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Cost and Utilization Outcomes After Exclusion of Dipeptidyl Peptidase-4 Inhibitors and Other Diabetes Drug Category Changes in a Self-Funded, State Employee Managed Care Plan.
J Manag Care Spec Pharm. 2019 Jun; 25(6):646-651.JM

Abstract

BACKGROUND

Dipeptidyl peptidase-4 (DPP-4) inhibitors have repeatedly shown no reduction in the clinical outcomes of cardiovascular death, myocardial infarction, stroke, or all-cause mortality. Because the treatment of diabetes is generally one of the top drug categories by cost to health plans and self-funded employers, it is necessary to evaluate coverage of DPP-4 inhibitors, considering their lack of cardiovascular benefit relative to other treatment options.

OBJECTIVE

To describe the cost and utilization outcomes of drugs used to treat diabetes after exclusion of DPP-4 inhibitors in a self-funded managed care plan.

METHODS

This study was a retrospective, descriptive analysis of the cost and utilization outcomes after exclusion of DPP-4 inhibitors. Pharmacy claims data and plan membership were analyzed 6 months before DPP-4 inhibitor exclusion (preperiod: December 1, 2016-May 31, 2017) and 6 months after DPP-4 inhibitor coverage ended for all users (postperiod: September 1, 2017-February 28, 2018). The allowed amount, which is not influenced by overlapping plan copay changes, and utilization per member per month (PMPM) were used to estimate the effect of the DPP-4 inhibitor benefit exclusion on plan costs for the antidiabetic class.

RESULTS

From preperiod to postperiod, all DPP-4 inhibitor products decreased in utilization by 3.02 claims per 1,000 members per month (PTMPM). Glucagon-like peptide-1 receptor agonists, insulins, sodium-glucose cotransporter-2 inhibitors, and thiazolidinedione claims increased by 0.72, 0.43, 0.30, and 0.48 claims PTMPM, respectively, but there was an absolute decrease of 1.35 claims for antidiabetic medications per 1,000 plan members. However, the days supplied PMPM increased from 2.55 to 2.61 (2.3%) days. Allowed amount PMPM increased by $0.27 from $12.19 in the preperiod to $12.31 in the postperiod (2.2%). However, it is estimated that drug cost inflation accounted for over half of the PMPM increase in allowed costs.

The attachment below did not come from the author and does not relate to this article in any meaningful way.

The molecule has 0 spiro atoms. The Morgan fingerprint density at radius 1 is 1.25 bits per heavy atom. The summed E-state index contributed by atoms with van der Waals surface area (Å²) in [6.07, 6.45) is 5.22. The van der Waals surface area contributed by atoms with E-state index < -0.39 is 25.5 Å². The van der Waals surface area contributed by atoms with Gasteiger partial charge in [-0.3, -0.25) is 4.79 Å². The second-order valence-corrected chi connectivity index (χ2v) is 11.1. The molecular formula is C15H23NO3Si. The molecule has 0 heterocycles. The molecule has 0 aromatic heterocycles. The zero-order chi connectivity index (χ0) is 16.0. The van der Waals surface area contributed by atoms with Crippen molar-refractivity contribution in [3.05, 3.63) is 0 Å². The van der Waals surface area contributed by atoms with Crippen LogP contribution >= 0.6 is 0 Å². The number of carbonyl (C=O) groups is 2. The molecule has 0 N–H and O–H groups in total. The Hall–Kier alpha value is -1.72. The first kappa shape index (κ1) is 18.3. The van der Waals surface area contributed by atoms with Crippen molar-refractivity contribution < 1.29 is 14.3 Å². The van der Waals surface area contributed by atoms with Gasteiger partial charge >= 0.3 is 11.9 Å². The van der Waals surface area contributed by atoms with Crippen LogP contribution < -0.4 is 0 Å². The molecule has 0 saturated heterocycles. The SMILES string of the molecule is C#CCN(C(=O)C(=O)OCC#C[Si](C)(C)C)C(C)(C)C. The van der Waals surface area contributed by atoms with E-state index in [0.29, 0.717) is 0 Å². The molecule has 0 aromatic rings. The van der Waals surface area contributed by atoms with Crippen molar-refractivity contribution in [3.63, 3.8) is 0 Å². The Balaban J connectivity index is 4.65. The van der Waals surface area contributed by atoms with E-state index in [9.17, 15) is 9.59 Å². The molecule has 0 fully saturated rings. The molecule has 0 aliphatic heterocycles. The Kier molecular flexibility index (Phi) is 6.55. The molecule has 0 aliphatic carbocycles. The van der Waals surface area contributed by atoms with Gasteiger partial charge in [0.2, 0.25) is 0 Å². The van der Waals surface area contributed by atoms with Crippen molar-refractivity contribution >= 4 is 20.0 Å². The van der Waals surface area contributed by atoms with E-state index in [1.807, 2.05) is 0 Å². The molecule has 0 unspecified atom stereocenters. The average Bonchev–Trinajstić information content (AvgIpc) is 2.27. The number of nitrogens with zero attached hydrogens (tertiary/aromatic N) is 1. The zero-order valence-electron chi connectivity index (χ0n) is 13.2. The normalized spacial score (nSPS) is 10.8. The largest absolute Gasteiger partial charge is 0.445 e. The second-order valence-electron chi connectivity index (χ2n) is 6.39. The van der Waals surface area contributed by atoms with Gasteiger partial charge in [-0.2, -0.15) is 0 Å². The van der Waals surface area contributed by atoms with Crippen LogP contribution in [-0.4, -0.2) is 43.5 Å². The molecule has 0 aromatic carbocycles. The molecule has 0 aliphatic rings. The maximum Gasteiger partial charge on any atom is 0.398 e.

CONCLUSIONS

The observed increase in the allowed amount PMPM was attributable in similar amounts by an increase in utilization of medications with higher cost per day supplied and higher drug prices. Future research will evaluate patient-level effects of this benefit change in terms of antidiabetic medication utilization and outcomes.

DISCLOSURES

No outside funding supported this study. Davis, Bemberg, and Johnson currently work for or previously worked for the UAMS Evidence-Based Prescription Drug Program, which advises the Employee Benefits Division (EBD) on pharmacy benefit management. The EBD did not provide any additional funding for this study. McAdam-Marx reports grants from AstraZeneca and Sanofi Aventis outside the submitted work. The other authors have no other relevant information to disclose.

Authors+Show Affiliations

1 University of Arkansas for Medical Sciences College of Pharmacy, Little Rock.1 University of Arkansas for Medical Sciences College of Pharmacy, Little Rock.1 University of Arkansas for Medical Sciences College of Pharmacy, Little Rock.2 Evidence-Based Prescription Drug Program, University of Arkansas for Medical Sciences College of Pharmacy, Little Rock.3 Stephens Insurance, Little Rock, Arkansas.2 Evidence-Based Prescription Drug Program, University of Arkansas for Medical Sciences College of Pharmacy, Little Rock.

Pub Type(s)

Journal Article

Language

eng

PubMed ID

31134855

Citation

King, Jarrod, et al. "Cost and Utilization Outcomes After Exclusion of Dipeptidyl Peptidase-4 Inhibitors and Other Diabetes Drug Category Changes in a Self-Funded, State Employee Managed Care Plan." Journal of Managed Care & Specialty Pharmacy, vol. 25, no. 6, 2019, pp. 646-651.
King J, McAdam-Marx C, McCaleb R, et al. Cost and Utilization Outcomes After Exclusion of Dipeptidyl Peptidase-4 Inhibitors and Other Diabetes Drug Category Changes in a Self-Funded, State Employee Managed Care Plan. J Manag Care Spec Pharm. 2019;25(6):646-651.